The Surgeon Minute

How to Determine Your BIA-ALCL Risk

How to Determine Your BIA-ALCL Risk

There have been several stories in the National news about breast implants and an association with a rare form of cancer called BIA-ALCL, or Breast Implant Associated Anaplastic Large Cell Lymphoma. While the FDA has determined that there is a possible connection between breast implants, specifically textured implants, and this uncommon cancer of the immune system, the risk factor is still incredibly low. The plastic surgery community, however, believes that this is real and this can be frightening for the many millions of women out there who have implants.

Breast augmentation surgery is still the most popular cosmetic surgical procedure in the world with over 300,000 performed last year in the United States alone. Dr. Caroline Glicksman of Sea Girt, NJ discusses how she approaches this sensitive subject with her patients and why it is imperative that any woman with breast implants be examined regularly by her plastic surgeon.

What is BIA-ALCL?

First of all, Breast Implant Associated Anaplastic Large Cell Lymphoma (BIA-ALCL) is not breast cancer. This is something that confuses many patients. ALCL is actually a type of non-Hodgkin’s lymphoma which is a cancer of the immune system. This rare form of blood cancer occurs when your lymphocytes, which are the white blood cells that typically fight off infection, start to grow out of control.

BIA-ALCL - causes.

ALCL can develop in any part of the body, but the two most common areas are the skin and the lymph nodes. With BIA-ALCL, the cancerous cells tend to build up in the scar tissue around the breast implant, not the actual implant itself. However, like any cancer BIA-ALCL can spread to other areas of the body with time.

Are You at Risk for Developing ALCL?

The risk factor for developing BIA-ALCL is incredibly low. It has primarily been associated with textured, not smooth, implants. However, even if you do have textured implants, the lifetime risk of developing BIA-ALCL is estimated to be between 1 in 4,000 and 1 in 30,000. This makes it significantly rarer than breast cancer, which occurs in approximately 1 in 8 women in the US.

Other risks associated with breast implants are far more common, such as capsular contracture, infection, and the need to revise for rupture. But Dr. Glicksman does not like to use analogies such as “‘you are more likely to be struck by lightning’ because everyone perceives risk a little differently”. For her patients with textured implants, Dr. Glicksman believes that their concerns are legitimate and need to be acknowledged. What she does tell her patients is “to be careful as your implants age” and to notify your surgeon and schedule an appointment if you notice any of the following signs or symptoms:

  • swelling around your breast
  • a lump
  • pain in the breast or surrounding tissue
  • changes in the shape of your breast

Schedule an appointment to be assessed in person by your plastic surgeon.

ALCL Discussion Should Be Part of Your Follow Up Exam

Dr. Glicksman does not wait for her patients to ask about ALCL and had made it a practice to schedule routine follow-up exams every two years for all of her breast implant patients. As a plastic surgeon who has used a lot of textured implants over the years because she believes that they were, and still are a wonderful implant, Dr. Glicksman knows that her patients are going to hear the word “textured” and panic.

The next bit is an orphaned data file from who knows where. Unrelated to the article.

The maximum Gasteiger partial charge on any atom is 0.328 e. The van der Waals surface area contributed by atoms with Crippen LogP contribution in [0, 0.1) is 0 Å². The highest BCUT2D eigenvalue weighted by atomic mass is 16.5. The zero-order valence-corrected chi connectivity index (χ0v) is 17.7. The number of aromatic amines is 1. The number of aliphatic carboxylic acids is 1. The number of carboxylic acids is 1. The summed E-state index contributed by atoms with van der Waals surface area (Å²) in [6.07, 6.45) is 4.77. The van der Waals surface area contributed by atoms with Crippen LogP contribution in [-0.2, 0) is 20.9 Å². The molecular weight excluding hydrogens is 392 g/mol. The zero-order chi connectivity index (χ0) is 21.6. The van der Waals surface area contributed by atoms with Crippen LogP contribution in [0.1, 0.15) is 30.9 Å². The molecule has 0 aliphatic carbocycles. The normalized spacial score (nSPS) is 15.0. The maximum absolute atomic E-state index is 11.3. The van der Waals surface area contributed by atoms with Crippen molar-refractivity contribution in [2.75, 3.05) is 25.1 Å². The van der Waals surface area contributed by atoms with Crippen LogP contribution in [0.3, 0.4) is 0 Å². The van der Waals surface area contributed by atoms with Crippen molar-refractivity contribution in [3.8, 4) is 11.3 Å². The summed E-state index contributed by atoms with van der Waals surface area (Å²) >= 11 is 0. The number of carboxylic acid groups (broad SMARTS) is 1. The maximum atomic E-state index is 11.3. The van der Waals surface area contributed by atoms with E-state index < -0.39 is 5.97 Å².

She has a laminated chart that shows how bacteria may potentially contaminate any implanted device either at the time of insertion, or throughout the years due to bacteria potentially spreading from other sites in the body, to the surface of their implant. Further she explains how patients with a contaminated implant may be most likely to go on to develop capsular contracture, which is still really rare in her practice at about 2 to 4%, or the in the very rare patient, BIA-ALCL. Most importantly she explains to the patient that if there is a problem, she is just a call or email away.

Important to Follow Up Regularly with Your Plastic Surgeon

Dr. Glicksman’s personal belief is: “I am the one that put in their implant. I am the one who should follow it” throughout its lifetime. Making certain to have routine imaging performed if you are over 40, and regularly scheduled annual follow ups with your plastic surgeon are two of the best ways to ensure that any problems with your breast implants, including the rare incidence of BIA-ALCL, are caught as early as possible. And as with any form of cancer, early detection is key. But what if you are a patient:

  • who no longer has a plastic surgeon
  • whose plastic surgeon has retired
  • who has moved and doesn’t have a plastic surgeon in your new state

If you no longer have access to your original plastic surgeon, then you can discuss your BIA-ALCL risk with your gynecologist or primary care physician or seek a referral to a local board certified plastic surgeon.

Finding a BIA-ALCL Expert is Best

Routine follow-up with your plastic surgeon is the best advice that Dr. Glicksman can offer, and she suggests finding a plastic surgeon who is up-to-date on the latest BIA-ALCL research.  Luckily, “there are websites that you can go to such as the FDA, American Society of Plastic Surgeons and the American Society of Aesthetic Plastic Surgery to seek advice,” explains Dr. Glicksman.

She does not feel that RealSelf or blogs are the best place for sound advice on this topic.  The FDA and plastic surgery societies are far more accurate and up-to-date. This is currently a very active area of research, so look for the knowledgeable plastic surgeons in your area and schedule a follow up exam. This is the best way to ensure the continued good health of your breast implants, shares Glicksman.

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